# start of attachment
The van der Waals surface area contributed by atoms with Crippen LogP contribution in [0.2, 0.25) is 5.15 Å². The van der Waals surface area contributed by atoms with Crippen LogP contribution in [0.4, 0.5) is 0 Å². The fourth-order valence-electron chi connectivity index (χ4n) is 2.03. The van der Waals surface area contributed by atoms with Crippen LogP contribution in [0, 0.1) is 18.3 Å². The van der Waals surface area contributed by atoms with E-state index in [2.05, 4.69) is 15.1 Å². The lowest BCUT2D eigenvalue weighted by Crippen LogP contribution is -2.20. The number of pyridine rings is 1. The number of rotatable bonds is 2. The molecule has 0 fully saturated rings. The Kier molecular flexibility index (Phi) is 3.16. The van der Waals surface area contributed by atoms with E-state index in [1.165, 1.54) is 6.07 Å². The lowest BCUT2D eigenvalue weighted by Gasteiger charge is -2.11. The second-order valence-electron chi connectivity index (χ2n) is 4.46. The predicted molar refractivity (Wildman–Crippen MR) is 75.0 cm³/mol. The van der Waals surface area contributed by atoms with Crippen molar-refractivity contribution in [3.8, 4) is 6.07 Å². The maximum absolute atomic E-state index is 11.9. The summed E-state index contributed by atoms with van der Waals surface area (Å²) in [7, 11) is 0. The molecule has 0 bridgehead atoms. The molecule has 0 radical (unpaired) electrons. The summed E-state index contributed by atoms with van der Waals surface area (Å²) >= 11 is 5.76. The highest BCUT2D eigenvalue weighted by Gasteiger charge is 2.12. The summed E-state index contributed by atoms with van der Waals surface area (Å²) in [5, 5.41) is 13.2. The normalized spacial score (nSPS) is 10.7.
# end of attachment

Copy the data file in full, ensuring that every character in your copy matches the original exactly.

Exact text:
The van der Waals surface area contributed by atoms with Crippen LogP contribution in [0.2, 0.25) is 5.15 Å². The van der Waals surface area contributed by atoms with Crippen LogP contribution in [0.4, 0.5) is 0 Å². The fourth-order valence-electron chi connectivity index (χ4n) is 2.03. The van der Waals surface area contributed by atoms with Crippen LogP contribution in [0, 0.1) is 18.3 Å². The van der Waals surface area contributed by atoms with E-state index in [2.05, 4.69) is 15.1 Å². The lowest BCUT2D eigenvalue weighted by Crippen LogP contribution is -2.20. The number of pyridine rings is 1. The number of rotatable bonds is 2. The molecule has 0 fully saturated rings. The Kier molecular flexibility index (Phi) is 3.16. The van der Waals surface area contributed by atoms with E-state index in [1.165, 1.54) is 6.07 Å². The lowest BCUT2D eigenvalue weighted by Gasteiger charge is -2.11. The second-order valence-electron chi connectivity index (χ2n) is 4.46. The predicted molar refractivity (Wildman–Crippen MR) is 75.0 cm³/mol. The van der Waals surface area contributed by atoms with Crippen molar-refractivity contribution in [3.8, 4) is 6.07 Å². The maximum absolute atomic E-state index is 11.9. The summed E-state index contributed by atoms with van der Waals surface area (Å²) in [7, 11) is 0. The molecule has 0 bridgehead atoms. The molecule has 0 radical (unpaired) electrons. The summed E-state index contributed by atoms with van der Waals surface area (Å²) >= 11 is 5.76. The highest BCUT2D eigenvalue weighted by Gasteiger charge is 2.12. The summed E-state index contributed by atoms with van der Waals surface area (Å²) in [5, 5.41) is 13.2. The normalized spacial score (nSPS) is 10.7.